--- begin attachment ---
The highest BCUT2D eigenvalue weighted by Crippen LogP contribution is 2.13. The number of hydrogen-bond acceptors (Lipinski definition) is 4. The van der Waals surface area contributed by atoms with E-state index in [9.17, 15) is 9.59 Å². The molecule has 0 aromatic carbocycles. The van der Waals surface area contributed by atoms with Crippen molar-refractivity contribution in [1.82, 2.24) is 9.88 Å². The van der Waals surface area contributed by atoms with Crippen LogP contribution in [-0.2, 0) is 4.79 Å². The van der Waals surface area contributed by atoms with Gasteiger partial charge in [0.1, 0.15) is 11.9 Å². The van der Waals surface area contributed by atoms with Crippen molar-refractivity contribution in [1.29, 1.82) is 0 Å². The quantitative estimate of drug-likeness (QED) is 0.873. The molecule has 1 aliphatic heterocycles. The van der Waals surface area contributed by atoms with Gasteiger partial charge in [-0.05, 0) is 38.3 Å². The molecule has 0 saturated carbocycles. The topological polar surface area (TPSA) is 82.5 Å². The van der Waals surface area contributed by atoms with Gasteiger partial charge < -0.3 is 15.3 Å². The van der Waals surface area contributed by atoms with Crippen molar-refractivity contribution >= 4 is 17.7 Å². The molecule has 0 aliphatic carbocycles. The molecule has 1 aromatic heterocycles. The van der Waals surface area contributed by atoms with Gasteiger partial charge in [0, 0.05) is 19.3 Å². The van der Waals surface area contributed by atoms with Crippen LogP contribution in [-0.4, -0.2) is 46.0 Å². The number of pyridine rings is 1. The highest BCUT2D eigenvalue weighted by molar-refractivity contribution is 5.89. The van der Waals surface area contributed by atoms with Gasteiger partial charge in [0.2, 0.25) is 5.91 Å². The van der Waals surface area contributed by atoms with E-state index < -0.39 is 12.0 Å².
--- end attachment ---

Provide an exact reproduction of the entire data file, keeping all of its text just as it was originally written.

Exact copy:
The highest BCUT2D eigenvalue weighted by Crippen LogP contribution is 2.13. The number of hydrogen-bond acceptors (Lipinski definition) is 4. The van der Waals surface area contributed by atoms with E-state index in [9.17, 15) is 9.59 Å². The molecule has 0 aromatic carbocycles. The van der Waals surface area contributed by atoms with Crippen molar-refractivity contribution in [1.82, 2.24) is 9.88 Å². The van der Waals surface area contributed by atoms with Crippen LogP contribution in [-0.2, 0) is 4.79 Å². The van der Waals surface area contributed by atoms with Gasteiger partial charge in [0.1, 0.15) is 11.9 Å². The van der Waals surface area contributed by atoms with Crippen molar-refractivity contribution in [1.29, 1.82) is 0 Å². The quantitative estimate of drug-likeness (QED) is 0.873. The molecule has 1 aliphatic heterocycles. The van der Waals surface area contributed by atoms with Gasteiger partial charge in [-0.05, 0) is 38.3 Å². The molecule has 0 saturated carbocycles. The topological polar surface area (TPSA) is 82.5 Å². The van der Waals surface area contributed by atoms with Gasteiger partial charge < -0.3 is 15.3 Å². The van der Waals surface area contributed by atoms with Crippen molar-refractivity contribution >= 4 is 17.7 Å². The molecule has 0 aliphatic carbocycles. The molecule has 1 aromatic heterocycles. The van der Waals surface area contributed by atoms with Gasteiger partial charge in [0, 0.05) is 19.3 Å². The van der Waals surface area contributed by atoms with Crippen LogP contribution in [-0.4, -0.2) is 46.0 Å². The number of pyridine rings is 1. The highest BCUT2D eigenvalue weighted by molar-refractivity contribution is 5.89. The van der Waals surface area contributed by atoms with Gasteiger partial charge in [0.2, 0.25) is 5.91 Å². The van der Waals surface area contributed by atoms with E-state index < -0.39 is 12.0 Å².